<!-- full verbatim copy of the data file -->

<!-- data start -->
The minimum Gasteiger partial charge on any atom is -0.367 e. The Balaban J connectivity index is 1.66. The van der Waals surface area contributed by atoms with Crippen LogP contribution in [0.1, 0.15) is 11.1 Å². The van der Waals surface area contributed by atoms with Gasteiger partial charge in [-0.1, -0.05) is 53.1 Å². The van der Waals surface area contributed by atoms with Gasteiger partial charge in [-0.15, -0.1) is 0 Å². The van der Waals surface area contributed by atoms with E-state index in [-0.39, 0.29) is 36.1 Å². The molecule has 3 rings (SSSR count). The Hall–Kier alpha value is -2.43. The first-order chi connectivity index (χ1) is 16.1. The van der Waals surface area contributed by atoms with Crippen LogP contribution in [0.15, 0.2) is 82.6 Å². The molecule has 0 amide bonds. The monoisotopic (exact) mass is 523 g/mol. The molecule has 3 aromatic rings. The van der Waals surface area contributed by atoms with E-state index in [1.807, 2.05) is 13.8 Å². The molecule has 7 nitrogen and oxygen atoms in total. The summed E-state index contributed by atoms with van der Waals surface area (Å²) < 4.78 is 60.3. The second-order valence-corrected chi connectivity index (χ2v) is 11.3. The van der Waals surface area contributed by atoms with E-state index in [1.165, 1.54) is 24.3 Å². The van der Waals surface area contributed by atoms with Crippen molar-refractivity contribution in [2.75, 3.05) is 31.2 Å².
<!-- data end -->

The minimum Gasteiger partial charge on any atom is -0.367 e. The Balaban J connectivity index is 1.66. The van der Waals surface area contributed by atoms with Crippen LogP contribution in [0.1, 0.15) is 11.1 Å². The van der Waals surface area contributed by atoms with Gasteiger partial charge in [-0.1, -0.05) is 53.1 Å². The van der Waals surface area contributed by atoms with Gasteiger partial charge in [-0.15, -0.1) is 0 Å². The van der Waals surface area contributed by atoms with E-state index in [-0.39, 0.29) is 36.1 Å². The molecule has 3 rings (SSSR count). The Hall–Kier alpha value is -2.43. The first-order chi connectivity index (χ1) is 16.1. The van der Waals surface area contributed by atoms with Crippen LogP contribution in [0.15, 0.2) is 82.6 Å². The molecule has 0 amide bonds. The monoisotopic (exact) mass is 523 g/mol. The molecule has 3 aromatic rings. The van der Waals surface area contributed by atoms with E-state index in [1.807, 2.05) is 13.8 Å². The molecule has 7 nitrogen and oxygen atoms in total. The summed E-state index contributed by atoms with van der Waals surface area (Å²) < 4.78 is 60.3. The second-order valence-corrected chi connectivity index (χ2v) is 11.3. The van der Waals surface area contributed by atoms with E-state index in [1.165, 1.54) is 24.3 Å². The van der Waals surface area contributed by atoms with Crippen molar-refractivity contribution in [2.75, 3.05) is 31.2 Å².